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What is the Gut Microbiome?

Your gut is your gastrointestinal (GI) system or digestive system and includes your stomach, small intestine, and large intestine (colon). It digests and absorbs nutrients from food and utilizes those nutrients to fuel and maintain your body. About 200 different species of bacteria, viruses, and fungi reside in your colon. The bacteria and other microorganisms in your gut are known as your gut microbiome. The bacteria help to break down food, converting it into nutrients your body can utilize.

Certain types of microorganisms in your gut may be harmful to your health, but many are beneficial and necessary for a healthy body. In the gut microbiome, the “good” bacteria do more than just help with digestion. They help keep your “bad” bacteria under control. They multiply from time to time to devoid the unhealthy bacteria of space from growing. Fiber-rich foods, for instance, are crucial for fiber-eating bacteria that are linked with a healthy gut microbiome. On the other hand, ultra-processed foods can encourage harmful bacteria to grow and upset the gut’s delicate balance. A healthy balance of bacteria in your gut is vital to achieve equilibrium and optimal gut health.

How Can You Improve Gut Microbiome for Sport Performance and Why is it Important?

Our gut microbiome influences our overall health and well-being, and in the case of athletes and active individuals it conditions their performance. An unbalanced gut microbiome contributes to several gastrointestinal issues, such as abdominal distension, nutritional deficiencies, excessive fermentation, intestinal permeability, and even a sense of increased fatigue after exercising and global inflammation of the body, which affects muscle recovery capacity. Hence, following a healthy and balanced diet is crucial to promote a healthy gut microbiome which could influence athletic performance. The key to achieving this is the process of fermentation by bacteria of certain fiber-rich foods in the colon and the subsequent production of short-chain fatty acids (SCFAs). These SCFAs can be oxidized in muscle, which contributes to making muscle glucose more available. They also promote muscle mass preservation, insulin sensitivity, and increased blood flow, which are all key factors, from both an overall health and performance point of view. Particularly, it has been noted that the bacterial species that make a type of SCFA, known as butyrate, have a significant positive effect on both performance and muscle recovery.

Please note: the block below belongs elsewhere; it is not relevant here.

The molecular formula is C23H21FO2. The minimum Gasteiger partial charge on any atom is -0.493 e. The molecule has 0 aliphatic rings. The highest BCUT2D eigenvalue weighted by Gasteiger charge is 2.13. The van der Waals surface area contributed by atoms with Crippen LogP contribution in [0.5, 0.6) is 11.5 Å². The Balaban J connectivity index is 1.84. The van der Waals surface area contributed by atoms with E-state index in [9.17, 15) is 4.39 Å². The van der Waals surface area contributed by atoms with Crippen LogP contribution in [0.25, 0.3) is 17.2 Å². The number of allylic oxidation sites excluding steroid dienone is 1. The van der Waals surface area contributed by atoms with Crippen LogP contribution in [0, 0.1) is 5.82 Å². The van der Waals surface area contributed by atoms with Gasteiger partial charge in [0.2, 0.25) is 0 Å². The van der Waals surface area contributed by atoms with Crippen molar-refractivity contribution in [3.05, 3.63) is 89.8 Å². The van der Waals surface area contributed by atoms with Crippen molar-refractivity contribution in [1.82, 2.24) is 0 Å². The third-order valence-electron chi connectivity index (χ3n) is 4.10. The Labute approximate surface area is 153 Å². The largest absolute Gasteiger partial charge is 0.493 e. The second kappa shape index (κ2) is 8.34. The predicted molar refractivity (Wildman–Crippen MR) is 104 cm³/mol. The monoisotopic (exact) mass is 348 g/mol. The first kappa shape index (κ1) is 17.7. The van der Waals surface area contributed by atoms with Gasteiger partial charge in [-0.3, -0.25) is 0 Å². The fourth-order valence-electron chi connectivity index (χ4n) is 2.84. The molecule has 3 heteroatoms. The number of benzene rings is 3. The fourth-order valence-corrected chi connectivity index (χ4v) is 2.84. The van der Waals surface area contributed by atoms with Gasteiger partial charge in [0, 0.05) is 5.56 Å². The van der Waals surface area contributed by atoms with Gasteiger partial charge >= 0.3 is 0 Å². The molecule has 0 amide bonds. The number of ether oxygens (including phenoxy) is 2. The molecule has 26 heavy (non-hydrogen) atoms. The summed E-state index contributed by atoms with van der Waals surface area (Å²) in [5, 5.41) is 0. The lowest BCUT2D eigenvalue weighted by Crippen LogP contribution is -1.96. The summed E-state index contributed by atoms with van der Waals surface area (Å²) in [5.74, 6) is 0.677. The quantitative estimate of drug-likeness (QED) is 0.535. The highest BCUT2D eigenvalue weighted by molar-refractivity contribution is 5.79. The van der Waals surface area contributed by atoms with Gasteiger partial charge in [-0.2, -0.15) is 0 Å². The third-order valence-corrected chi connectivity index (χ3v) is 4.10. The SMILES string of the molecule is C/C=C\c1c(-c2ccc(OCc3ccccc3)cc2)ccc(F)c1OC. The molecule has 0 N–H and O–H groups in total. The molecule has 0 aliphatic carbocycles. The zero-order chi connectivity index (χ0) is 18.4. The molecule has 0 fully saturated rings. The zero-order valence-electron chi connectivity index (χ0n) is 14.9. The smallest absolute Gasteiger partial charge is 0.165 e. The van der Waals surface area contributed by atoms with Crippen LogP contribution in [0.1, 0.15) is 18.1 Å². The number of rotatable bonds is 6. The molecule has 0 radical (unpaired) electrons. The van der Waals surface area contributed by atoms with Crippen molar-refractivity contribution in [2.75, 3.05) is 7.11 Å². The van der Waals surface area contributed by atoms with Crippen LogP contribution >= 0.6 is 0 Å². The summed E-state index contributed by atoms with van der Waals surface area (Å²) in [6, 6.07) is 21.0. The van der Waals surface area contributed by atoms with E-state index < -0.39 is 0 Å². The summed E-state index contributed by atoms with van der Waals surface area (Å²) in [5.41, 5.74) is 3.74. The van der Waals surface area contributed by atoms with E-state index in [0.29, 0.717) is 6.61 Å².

How Does Gut Microbiome Impact Diabetes?

Diabetes is a chronic metabolic disorder characterized by hyperglycemia or the presence of high sugar (glucose) levels in the blood. The level of glucose in the blood is regulated by the hormone insulin, which is produced by the pancreas. Diabetes occurs when either the pancreas does not produce sufficient insulin or when the body cannot effectively utilize the insulin it produces. Type 2 diabetes mellitus is the most common type of diabetes.

A number of studies have shown that gut microbiome plays a significant role in type 2 diabetes mellitus. The gut microbiome is involved in managing glucose and insulin sensitivity. Symptoms of diabetic patients can be improved by altering the gut microbiome, which helps to reverse the impaired glucose tolerance and fasting glucose in prediabetes. One type of bacteria noted in the gut may be instrumental in the development of type 2 diabetes, while another may protect from the disorder, according to early results from an ongoing, prospective study. The study found individuals with elevated levels of a bacterium called Coprococcus tended to have greater insulin sensitivity, while those whose gut microbiomes had elevated levels of the bacterium Flavonifractor tended to have reduced insulin sensitivity.

How Does Gut Microbiome Contribute to Fatty Liver Disease?

Fatty liver disease is a condition caused by excess fat buildup in the liver cells. Fatty liver is of two types:

  • Non-alcoholic Fatty Liver Disease (NAFLD): The buildup of fat in the liver is not associated with the consumption of alcohol. 
  • Alcoholic Fatty Liver Disease: The buildup of fat in the liver is associated with excess alcohol consumption.